CDC Home

Announcements: National Chronic Obstructive Pulmonary Disease (COPD) Awareness Month — November 2012

Chronic obstructive pulmonary disease (COPD) is a collective term for respiratory diseases, such as emphysema and chronic bronchitis, that limit airflow into the lungs, making it hard to breathe. In 2008, chronic lower respiratory diseases (predominantly COPD) became the third leading cause of death in the United States. The rate of hospitalizations varies by geographic region (1,2).

November is National COPD Awareness Month. The observance is supported by the U.S. COPD Coalition to improve awareness and treatment of COPD through the efforts of health professionals, health-care providers, COPD advocacy groups, and the National Heart, Lung, and Blood Institute's COPD Learn More, Breathe Better campaign.

Tobacco smoke continues to be the leading cause of COPD, and current smokers should be encouraged to quit. Resources to aid in smoking cessation are available at http://www.smokefree.gov and http://www.cdc.gov/tobacco/quit_smoking. Other risk factors for COPD include exposure to secondhand smoke, occupational exposure to chemicals or fumes, asthma, air pollution, and respiratory infections.

Although no cure for COPD is available, it is treatable, and early detection is important. Persons at risk for COPD who experience cough, shortness of breath, and sputum production are encouraged to speak with their health-care provider and request a simple breathing test called spirometry to evaluate lung function. Additional information is available from CDC (http://www.cdc.gov/copd), the National Heart, Lung, and Blood Institute (http://www.nhlbi.nih.gov/health/public/lung/copd/lmbb-campaign), and the U.S. COPD Coalition (http://www.uscopdcoalition.org).

References

  1. Murphy SL, Xu J, Kochanek KD. Deaths: preliminary data for 2010. Natl Vital Stat Rep 2012;60(4).
  2. Holt JB, Zhang X, Presley-Cantrell L, Croft JB. Geographic disparities in chronic obstructive pulmonary disease (COPD) hospitalization among Medicare beneficiaries in the United States. Int J Chron Obstruct Pulmon Dis 2011;6:321–8.

Use of trade names and commercial sources is for identification only and does not imply endorsement by the U.S. Department of Health and Human Services.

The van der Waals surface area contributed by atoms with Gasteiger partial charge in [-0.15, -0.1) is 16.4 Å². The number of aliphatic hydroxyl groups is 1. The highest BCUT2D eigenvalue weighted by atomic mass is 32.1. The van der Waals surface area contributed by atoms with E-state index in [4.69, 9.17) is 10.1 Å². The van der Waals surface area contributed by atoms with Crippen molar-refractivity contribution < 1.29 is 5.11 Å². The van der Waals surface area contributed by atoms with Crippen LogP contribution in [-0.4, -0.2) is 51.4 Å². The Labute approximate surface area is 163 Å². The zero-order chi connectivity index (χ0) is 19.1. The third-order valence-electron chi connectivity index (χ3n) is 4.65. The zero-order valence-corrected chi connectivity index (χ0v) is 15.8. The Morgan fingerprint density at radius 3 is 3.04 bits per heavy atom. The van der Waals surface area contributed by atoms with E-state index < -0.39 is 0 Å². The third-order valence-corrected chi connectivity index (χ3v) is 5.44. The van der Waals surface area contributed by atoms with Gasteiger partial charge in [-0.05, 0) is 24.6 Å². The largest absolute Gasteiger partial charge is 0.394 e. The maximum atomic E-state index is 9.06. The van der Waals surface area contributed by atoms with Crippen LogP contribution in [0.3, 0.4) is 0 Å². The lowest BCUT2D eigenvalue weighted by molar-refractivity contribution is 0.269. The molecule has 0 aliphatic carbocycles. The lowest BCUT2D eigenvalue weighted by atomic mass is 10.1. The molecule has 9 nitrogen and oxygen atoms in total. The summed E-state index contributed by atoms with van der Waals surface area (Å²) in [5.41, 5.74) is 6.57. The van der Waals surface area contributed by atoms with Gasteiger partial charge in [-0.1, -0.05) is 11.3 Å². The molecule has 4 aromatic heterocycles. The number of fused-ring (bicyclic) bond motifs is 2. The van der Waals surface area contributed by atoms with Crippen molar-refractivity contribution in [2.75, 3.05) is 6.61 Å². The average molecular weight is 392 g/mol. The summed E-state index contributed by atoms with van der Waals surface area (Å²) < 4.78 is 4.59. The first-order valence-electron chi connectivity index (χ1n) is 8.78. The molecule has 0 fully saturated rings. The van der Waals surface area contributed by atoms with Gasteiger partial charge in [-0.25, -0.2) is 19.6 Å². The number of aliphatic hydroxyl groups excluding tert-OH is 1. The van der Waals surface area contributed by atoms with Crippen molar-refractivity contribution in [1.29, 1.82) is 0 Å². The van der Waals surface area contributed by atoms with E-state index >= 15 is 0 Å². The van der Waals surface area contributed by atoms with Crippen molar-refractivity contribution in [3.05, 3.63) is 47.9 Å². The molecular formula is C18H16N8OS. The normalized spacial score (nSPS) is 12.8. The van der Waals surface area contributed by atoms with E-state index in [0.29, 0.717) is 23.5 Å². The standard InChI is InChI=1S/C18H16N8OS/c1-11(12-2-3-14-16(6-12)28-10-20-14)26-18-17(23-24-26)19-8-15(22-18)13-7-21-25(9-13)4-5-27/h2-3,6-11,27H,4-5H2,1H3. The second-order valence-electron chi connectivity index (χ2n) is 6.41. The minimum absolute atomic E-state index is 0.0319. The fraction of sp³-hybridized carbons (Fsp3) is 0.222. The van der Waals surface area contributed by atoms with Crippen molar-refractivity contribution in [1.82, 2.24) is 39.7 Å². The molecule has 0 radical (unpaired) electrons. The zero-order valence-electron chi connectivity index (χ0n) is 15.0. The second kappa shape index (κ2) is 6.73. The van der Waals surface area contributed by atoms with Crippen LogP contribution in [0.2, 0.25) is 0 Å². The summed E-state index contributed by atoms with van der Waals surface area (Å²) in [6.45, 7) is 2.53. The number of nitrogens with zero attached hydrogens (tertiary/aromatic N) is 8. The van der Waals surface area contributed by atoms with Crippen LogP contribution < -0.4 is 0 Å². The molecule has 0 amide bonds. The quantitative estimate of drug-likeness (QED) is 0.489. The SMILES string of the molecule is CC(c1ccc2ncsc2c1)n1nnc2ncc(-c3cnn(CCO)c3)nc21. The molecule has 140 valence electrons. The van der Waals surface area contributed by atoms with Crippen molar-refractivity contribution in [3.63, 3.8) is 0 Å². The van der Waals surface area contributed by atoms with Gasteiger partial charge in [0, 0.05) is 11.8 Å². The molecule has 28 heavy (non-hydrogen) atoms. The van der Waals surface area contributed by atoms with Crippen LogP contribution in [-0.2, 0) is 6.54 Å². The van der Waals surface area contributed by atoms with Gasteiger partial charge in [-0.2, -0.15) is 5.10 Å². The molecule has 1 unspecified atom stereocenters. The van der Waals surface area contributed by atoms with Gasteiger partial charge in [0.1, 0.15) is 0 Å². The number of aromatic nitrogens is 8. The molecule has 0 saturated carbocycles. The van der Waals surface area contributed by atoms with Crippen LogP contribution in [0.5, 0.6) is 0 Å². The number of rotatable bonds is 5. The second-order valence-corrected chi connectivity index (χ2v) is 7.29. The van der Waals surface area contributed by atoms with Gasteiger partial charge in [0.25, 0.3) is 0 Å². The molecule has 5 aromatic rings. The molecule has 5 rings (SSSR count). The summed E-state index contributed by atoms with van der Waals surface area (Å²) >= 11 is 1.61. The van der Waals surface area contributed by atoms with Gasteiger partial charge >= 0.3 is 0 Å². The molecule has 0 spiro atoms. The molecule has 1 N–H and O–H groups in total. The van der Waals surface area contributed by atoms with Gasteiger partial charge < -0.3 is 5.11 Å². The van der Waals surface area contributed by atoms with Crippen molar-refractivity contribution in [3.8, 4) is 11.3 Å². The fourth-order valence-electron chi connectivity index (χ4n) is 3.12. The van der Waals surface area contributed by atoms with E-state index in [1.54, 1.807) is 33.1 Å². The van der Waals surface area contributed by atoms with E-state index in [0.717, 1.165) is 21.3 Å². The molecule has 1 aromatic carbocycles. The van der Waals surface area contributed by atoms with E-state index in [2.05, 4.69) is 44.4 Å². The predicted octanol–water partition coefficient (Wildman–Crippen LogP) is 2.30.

References to non-CDC sites on the Internet are provided as a service to MMWR readers and do not constitute or imply endorsement of these organizations or their programs by CDC or the U.S. Department of Health and Human Services. CDC is not responsible for the content of pages found at these sites. URL addresses listed in MMWR were current as of the date of publication.

All MMWR HTML versions of articles are electronic conversions from typeset documents. This conversion might result in character translation or format errors in the HTML version. Users are referred to the electronic PDF version (http://www.cdc.gov/mmwr) and/or the original MMWR paper copy for printable versions of official text, figures, and tables. An original paper copy of this issue can be obtained from the Superintendent of Documents, U.S. Government Printing Office (GPO), Washington, DC 20402-9371; telephone: (202) 512-1800. Contact GPO for current prices.

**Questions or messages regarding errors in formatting should be addressed to mmwrq@cdc.gov.

 
USA.gov: The U.S. Government's Official Web PortalDepartment of Health and Human Services
Centers for Disease Control and Prevention   1600 Clifton Rd. Atlanta, GA 30333, USA
800-CDC-INFO (800-232-4636) TTY: (888) 232-6348 - Contact CDC–INFO
A-Z Index
  1. A
  2. B
  3. C
  4. D
  5. E
  6. F
  7. G
  8. H
  9. I
  10. J
  11. K
  12. L
  13. M
  14. N
  15. O
  16. P
  17. Q
  18. R
  19. S
  20. T
  21. U
  22. V
  23. W
  24. X
  25. Y
  26. Z
  27. #